Managing Your Anxiety About the War in Ukraine
The current war in Ukraine has many of us on edge, and for those of us who are already struggling with anxiety, the situation is testing all the progress we've made during the last two years of COVID — especially as we manage our exposure to media and the stresses of feeling helpless.
Here are some helpful tips for staying grounded when you're concerned about what's going on in Ukraine or any time current events have increased our stress and anxiety levels.
How to Safely Stay Informed About the Ukraine War
We do not always have the luxury of shutting out important world news, especially if we have loved ones in Ukraine or these events impact our professional industries. With a balanced approach to news consumption, we can stay abreast of current events without feeling fearful, overwhelmed or overly anxious.
Avoid major network and cable news broadcasts
Network and cable news shows are produced to evoke strong emotions. Forceful music, emphatic, urgent speech, and startling imagery of upset or wounded Ukrainians are designed to cause the type of anxiety that keeps us glued to our televisions.
If you prefer to consume information on TV, news channels such as the PBS News Hour deliver the news with far less hype.
Stay Away From Social Media
Have you heard the term "doomscrolling"? That is what we do when we scroll through our social media feeds, seeking out the headlines or opinions that jump out at us. When we are anxious about a current event like the war in Ukraine, it is difficult to tear ourselves away from Twitter, Facebook, Instagram, and even TikTok.
You can choose one or two feeds from a reputable source that does not sensationalize the coverage, and limit yourself to a few minutes a day on social media, or you can temporarily remove your apps from your mobile device if it helps you refrain from checking your accounts more than is necessary.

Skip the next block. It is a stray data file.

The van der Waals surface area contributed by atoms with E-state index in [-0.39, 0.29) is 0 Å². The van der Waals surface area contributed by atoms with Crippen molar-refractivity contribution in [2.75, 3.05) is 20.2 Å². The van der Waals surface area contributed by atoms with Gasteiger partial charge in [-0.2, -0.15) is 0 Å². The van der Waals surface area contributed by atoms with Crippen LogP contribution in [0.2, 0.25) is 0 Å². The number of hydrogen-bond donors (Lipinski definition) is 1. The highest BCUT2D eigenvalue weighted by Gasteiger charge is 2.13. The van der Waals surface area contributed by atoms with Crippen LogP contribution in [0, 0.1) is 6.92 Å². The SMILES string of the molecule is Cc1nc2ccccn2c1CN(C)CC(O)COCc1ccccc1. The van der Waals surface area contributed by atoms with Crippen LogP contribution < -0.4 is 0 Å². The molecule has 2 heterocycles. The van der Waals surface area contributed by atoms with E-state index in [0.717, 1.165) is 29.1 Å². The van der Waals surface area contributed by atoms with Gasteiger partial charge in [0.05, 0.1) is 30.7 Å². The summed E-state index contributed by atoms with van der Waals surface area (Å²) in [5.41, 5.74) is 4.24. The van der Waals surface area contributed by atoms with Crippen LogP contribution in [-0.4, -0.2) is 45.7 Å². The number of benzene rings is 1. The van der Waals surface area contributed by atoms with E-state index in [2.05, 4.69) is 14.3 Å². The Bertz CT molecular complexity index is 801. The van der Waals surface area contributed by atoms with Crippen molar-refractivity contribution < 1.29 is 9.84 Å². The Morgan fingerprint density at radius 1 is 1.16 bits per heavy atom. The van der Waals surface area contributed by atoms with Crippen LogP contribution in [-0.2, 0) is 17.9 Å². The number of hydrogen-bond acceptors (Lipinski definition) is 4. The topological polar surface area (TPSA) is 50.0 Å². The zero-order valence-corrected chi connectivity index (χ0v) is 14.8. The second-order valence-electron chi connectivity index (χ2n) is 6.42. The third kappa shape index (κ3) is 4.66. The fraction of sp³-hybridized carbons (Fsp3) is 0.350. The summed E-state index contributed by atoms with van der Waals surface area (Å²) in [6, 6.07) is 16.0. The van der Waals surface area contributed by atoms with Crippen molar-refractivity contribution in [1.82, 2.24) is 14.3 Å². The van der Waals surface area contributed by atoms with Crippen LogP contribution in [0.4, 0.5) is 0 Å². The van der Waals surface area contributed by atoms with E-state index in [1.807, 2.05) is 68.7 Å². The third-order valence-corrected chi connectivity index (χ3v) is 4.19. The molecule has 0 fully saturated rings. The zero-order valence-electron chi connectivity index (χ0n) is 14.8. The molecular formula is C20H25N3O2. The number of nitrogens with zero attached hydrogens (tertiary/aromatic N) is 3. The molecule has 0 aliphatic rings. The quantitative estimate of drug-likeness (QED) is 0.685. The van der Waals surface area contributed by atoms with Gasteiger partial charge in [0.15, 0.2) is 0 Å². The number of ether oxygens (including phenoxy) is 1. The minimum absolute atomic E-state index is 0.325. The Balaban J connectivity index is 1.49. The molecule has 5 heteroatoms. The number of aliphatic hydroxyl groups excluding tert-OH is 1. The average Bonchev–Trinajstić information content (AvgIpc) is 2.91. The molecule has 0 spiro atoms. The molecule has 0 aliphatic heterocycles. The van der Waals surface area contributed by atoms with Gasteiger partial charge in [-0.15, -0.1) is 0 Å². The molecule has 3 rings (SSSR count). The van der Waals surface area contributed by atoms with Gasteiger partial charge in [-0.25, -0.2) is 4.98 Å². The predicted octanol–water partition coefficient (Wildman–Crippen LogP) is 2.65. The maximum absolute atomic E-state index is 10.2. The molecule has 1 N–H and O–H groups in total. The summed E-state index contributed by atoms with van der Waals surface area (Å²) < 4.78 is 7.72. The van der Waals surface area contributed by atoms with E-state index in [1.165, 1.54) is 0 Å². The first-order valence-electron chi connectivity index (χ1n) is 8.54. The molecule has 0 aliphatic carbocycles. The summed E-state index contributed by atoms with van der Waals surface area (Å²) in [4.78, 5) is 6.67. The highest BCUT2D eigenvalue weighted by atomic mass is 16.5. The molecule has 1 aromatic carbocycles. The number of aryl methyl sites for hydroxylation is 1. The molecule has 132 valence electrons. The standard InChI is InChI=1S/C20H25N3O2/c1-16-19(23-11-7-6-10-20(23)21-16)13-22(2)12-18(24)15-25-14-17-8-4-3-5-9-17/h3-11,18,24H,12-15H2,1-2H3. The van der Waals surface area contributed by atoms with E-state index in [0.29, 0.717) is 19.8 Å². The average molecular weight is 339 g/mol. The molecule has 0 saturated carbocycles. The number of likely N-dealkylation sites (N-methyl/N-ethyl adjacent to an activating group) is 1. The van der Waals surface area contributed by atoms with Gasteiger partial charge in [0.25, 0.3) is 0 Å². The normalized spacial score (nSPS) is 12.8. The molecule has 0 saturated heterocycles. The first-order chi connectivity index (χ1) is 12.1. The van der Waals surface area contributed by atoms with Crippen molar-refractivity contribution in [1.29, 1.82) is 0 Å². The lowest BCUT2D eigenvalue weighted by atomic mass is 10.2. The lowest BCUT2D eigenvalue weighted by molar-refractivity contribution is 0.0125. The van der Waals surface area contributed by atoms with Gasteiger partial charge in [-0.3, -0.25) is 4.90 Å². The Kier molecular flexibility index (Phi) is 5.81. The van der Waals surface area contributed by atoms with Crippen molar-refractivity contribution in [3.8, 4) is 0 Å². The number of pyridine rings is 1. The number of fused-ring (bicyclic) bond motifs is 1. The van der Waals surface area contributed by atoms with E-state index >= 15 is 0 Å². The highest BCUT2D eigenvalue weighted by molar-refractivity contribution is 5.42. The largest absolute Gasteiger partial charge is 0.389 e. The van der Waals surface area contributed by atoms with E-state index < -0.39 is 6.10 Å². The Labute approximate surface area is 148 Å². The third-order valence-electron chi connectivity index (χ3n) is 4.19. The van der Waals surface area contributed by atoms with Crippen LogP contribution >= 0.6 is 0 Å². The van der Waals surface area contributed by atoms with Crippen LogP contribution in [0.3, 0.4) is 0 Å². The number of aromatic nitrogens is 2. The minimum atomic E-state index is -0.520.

Ask a Friend to Screen Information
If you are fortunate to have a friend or family member with whom you can have productive conversations about current events, ask them for highlights and summaries, or ask them specific questions that they can answer without including the more gut-wrenching details. Often, our loved ones want to know how they can help us when we are feeling anxious, and they may welcome this opportunity to be supportive.
If you have a loved one who is directly affected by the conflict, it is usually a good idea to have one person remain the point-of-contact for your social or family circle; this doesn't have to be you if you are not up to the task, and you can ask that person to adhere to the same requests as above.
Channel Your Feelings into Actions
The sense of helplessness goes hand-in-hand with anxiety over events we feel are beyond our control. Fred Rogers (a.k.a. Mr. Rogers) famously said, "When I was a boy and I would see scary things in the news, my mother would say to me, 'Look for the helpers. You will always find people who are helping.'"
This isn't just fantastic advice for our own children, but it is something we can take to heart ourselves. When we focus on the human interest angle, we can balance the "bad" feelings associated with war. Furthermore we can empower ourselves by taking meaningful action on our own, or with outreach groups.
- Find local community groups that are assembling care packages for refugees.